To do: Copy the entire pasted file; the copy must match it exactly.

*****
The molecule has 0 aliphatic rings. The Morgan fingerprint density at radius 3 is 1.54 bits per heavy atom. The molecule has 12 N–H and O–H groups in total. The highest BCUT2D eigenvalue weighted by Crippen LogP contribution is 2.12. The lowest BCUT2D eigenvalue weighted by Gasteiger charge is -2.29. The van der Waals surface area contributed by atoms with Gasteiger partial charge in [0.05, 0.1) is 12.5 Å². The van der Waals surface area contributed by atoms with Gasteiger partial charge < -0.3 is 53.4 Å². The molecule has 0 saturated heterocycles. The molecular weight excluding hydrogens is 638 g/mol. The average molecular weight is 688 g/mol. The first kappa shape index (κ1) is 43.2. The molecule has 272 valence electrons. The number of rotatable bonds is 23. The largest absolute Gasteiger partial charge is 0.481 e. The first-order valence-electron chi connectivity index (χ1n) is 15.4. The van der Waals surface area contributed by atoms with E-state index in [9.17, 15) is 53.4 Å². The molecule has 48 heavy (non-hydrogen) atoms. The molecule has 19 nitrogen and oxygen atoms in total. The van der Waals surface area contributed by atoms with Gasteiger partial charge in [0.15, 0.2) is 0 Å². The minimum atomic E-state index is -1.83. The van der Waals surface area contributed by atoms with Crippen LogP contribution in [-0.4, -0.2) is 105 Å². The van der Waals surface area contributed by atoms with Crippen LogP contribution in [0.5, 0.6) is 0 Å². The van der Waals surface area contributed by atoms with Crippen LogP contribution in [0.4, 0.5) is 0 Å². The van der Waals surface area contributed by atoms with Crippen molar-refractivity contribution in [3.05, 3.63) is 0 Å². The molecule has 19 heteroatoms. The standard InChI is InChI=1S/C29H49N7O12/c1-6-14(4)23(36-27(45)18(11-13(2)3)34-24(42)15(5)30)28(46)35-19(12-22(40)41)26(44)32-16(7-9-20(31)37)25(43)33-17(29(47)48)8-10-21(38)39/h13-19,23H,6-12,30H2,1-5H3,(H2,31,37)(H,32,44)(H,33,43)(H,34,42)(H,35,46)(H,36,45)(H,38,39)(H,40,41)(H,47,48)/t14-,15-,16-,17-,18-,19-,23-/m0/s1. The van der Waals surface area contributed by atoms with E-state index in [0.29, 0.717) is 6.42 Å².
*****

The molecule has 0 aliphatic rings. The Morgan fingerprint density at radius 3 is 1.54 bits per heavy atom. The molecule has 12 N–H and O–H groups in total. The highest BCUT2D eigenvalue weighted by Crippen LogP contribution is 2.12. The lowest BCUT2D eigenvalue weighted by Gasteiger charge is -2.29. The van der Waals surface area contributed by atoms with Gasteiger partial charge in [0.05, 0.1) is 12.5 Å². The van der Waals surface area contributed by atoms with Gasteiger partial charge < -0.3 is 53.4 Å². The molecule has 0 saturated heterocycles. The molecular weight excluding hydrogens is 638 g/mol. The average molecular weight is 688 g/mol. The first kappa shape index (κ1) is 43.2. The molecule has 272 valence electrons. The number of rotatable bonds is 23. The largest absolute Gasteiger partial charge is 0.481 e. The first-order valence-electron chi connectivity index (χ1n) is 15.4. The van der Waals surface area contributed by atoms with E-state index in [9.17, 15) is 53.4 Å². The molecule has 48 heavy (non-hydrogen) atoms. The molecule has 19 nitrogen and oxygen atoms in total. The van der Waals surface area contributed by atoms with Gasteiger partial charge in [0.15, 0.2) is 0 Å². The minimum atomic E-state index is -1.83. The van der Waals surface area contributed by atoms with Crippen LogP contribution in [-0.4, -0.2) is 105 Å². The van der Waals surface area contributed by atoms with Crippen LogP contribution in [0.5, 0.6) is 0 Å². The van der Waals surface area contributed by atoms with Crippen LogP contribution in [0.4, 0.5) is 0 Å². The van der Waals surface area contributed by atoms with Crippen molar-refractivity contribution in [3.05, 3.63) is 0 Å². The molecule has 19 heteroatoms. The standard InChI is InChI=1S/C29H49N7O12/c1-6-14(4)23(36-27(45)18(11-13(2)3)34-24(42)15(5)30)28(46)35-19(12-22(40)41)26(44)32-16(7-9-20(31)37)25(43)33-17(29(47)48)8-10-21(38)39/h13-19,23H,6-12,30H2,1-5H3,(H2,31,37)(H,32,44)(H,33,43)(H,34,42)(H,35,46)(H,36,45)(H,38,39)(H,40,41)(H,47,48)/t14-,15-,16-,17-,18-,19-,23-/m0/s1. The van der Waals surface area contributed by atoms with E-state index in [0.29, 0.717) is 6.42 Å².